Will and Billy

My son got to meet Billy Graham today.

February 21st will be remembered by the world as the day the charismatic evangelist passed away. But February 21st was already a watershed day in my life. It’s the day my child died.

He had eighty-four less years on earth than the Reverend Billy Graham did, but they entered heaven on the same day, eight years apart. They even shared the same first name, though William became Billy for one and Will for the other. Today, an ice storm prevents me from taking fifteen white roses to Will’s grave, but it doesn’t prevent me from thinking about him. Eight years after losing him, here’s what I’d like to tell him.

“My sweet baby boy, I miss you so much. Eight years ago today, on a Sunday morning, you died suddenly, unexpectedly. If you hadn’t, you’d be a year out of college. What would you have become?

On your birthday I think about the little boy that you were, blond hair, blue eyes, dimples, perfect baby teeth. At bedtime, toddler batteries finally exhausted, you’d lift chubby arms and say, “Hold you?” I remember how you liked to watch ‘101 Dogmations’, and carry your ‘rainbrella’. I remember how you’d run into the kitchen when I was cooking to put my oven mitts on your feet. I remember your fearless abandon, jumping off the back of Grandpa’s pontoon boat into his outstretched arms. I remember the boundless joy with which you explored your first snowfall.

But on February 21st I think about the beyond. I wonder how the world would be different if you’d been allowed to live longer than 15 years, 3 months, and 11 days. What path would you follow, what career would you choose? Those questions may never be answered. When I see you again, the concerns of this world will have faded away. I may never know what you would have become.

But I know what you were, what you still are to everyone who knew you. A boy who never knew a stranger, who put no age limits on friendship. A boy with a positive outlook on life, who met each new experience with exuberance and joy. A boy who didn’t give up on his dreams because they were hard to reach. A boy whose smile brightened every room he walked into. A boy who would’ve cherished the opportunity to sit and talk with Billy Graham.

Time marches on, and blessings rain down in the wake of tragedy, but the world is a little poorer for not knowing the man that you would have become.

Your death, as well as your life, has taught me so much. Over the past eight years I’ve learned that an opportunity to take a photo should never be missed, that a calendar packed with wrestling meets and concerts is better than an empty one, and that even mundane moments are precious.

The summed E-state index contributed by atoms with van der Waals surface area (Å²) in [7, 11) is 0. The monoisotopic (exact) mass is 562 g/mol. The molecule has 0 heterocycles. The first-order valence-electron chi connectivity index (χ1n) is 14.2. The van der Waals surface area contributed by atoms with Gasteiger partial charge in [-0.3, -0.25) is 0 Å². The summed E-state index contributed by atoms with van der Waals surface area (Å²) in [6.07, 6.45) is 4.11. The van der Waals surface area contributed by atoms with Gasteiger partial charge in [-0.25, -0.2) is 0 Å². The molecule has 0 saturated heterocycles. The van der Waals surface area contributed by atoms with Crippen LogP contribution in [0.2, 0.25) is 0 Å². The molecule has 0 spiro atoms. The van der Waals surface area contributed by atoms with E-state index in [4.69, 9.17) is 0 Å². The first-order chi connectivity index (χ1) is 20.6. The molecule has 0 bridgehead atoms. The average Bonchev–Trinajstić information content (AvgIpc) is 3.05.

If I’m granted a normal life span, I could live another thirty years without you. If I’m granted a generous one, I might live another forty-nine years, as long as Billy Graham. If I’m honest, I’m not really interested in that. Having outlived one loved one, I’d rather not repeat the experience.

Don’t get me wrong, Will. I know that you see things with an eternal perspective now, and in your eyes, our reunion is not far off. I try to remember that. In the meantime, I want to live what remains of my life to the fullest. I believe that honors God, and serves as a tribute to you.

In a few years, I want to enjoy a long retirement with my husband, a man you never met, but I know you would love. I look forward to road-tripping, dog-walking, hiking in the mountains, and writing. I want to watch your brother mature into adulthood and follow his dreams. I hope to love and spoil grandchildren.

But since you died, I look at death differently. Yes, death before your time, like you experienced, is a tragedy. Death out of order is unspeakable. And death due to preventable causes, or outright evil, is a horrendous theft of potential and possibility.

But death at the end of a long life, well lived and well loved, is not tragic. It’s not a quiet slipping into oblivion. It’s a reawakening into eternal fellowship with Jesus. It’s freedom from fear, conflict, and pain.

“He will wipe away every tear from their eyes, and there will be no more death, sadness, crying, or pain, because all the old ways are gone.” Revelation 21:4

This knowledge, coupled with the promise of seeing you again, makes extreme old age unappealing to me. Why linger here in a diminished capacity when renewed life awaits me in heaven? I’d rather be there with you, and Jesus, and Billy.”

Those are the words I’d say to my son. But none of us knows the number of our days. If I live to be 99, come sit with me a while. Pull up a rocking chair next to mine, and in the manner of old folks since time immemorial, I’ll tell you about my family. I’ll tell you about the husband I found in middle age, who brought joy and hope to the second half of my life. I’ll tell about my sons. “They’ve made me so proud,” I’ll say. “My youngest is 68. My oldest is 15, and I’ll be seeing him soon.

2 Comments. Leave new

Patti Mayfield
February 21, 2018 9:06 pm

Beautifully said. I admire your love of family, life and God. Bless you and yours.

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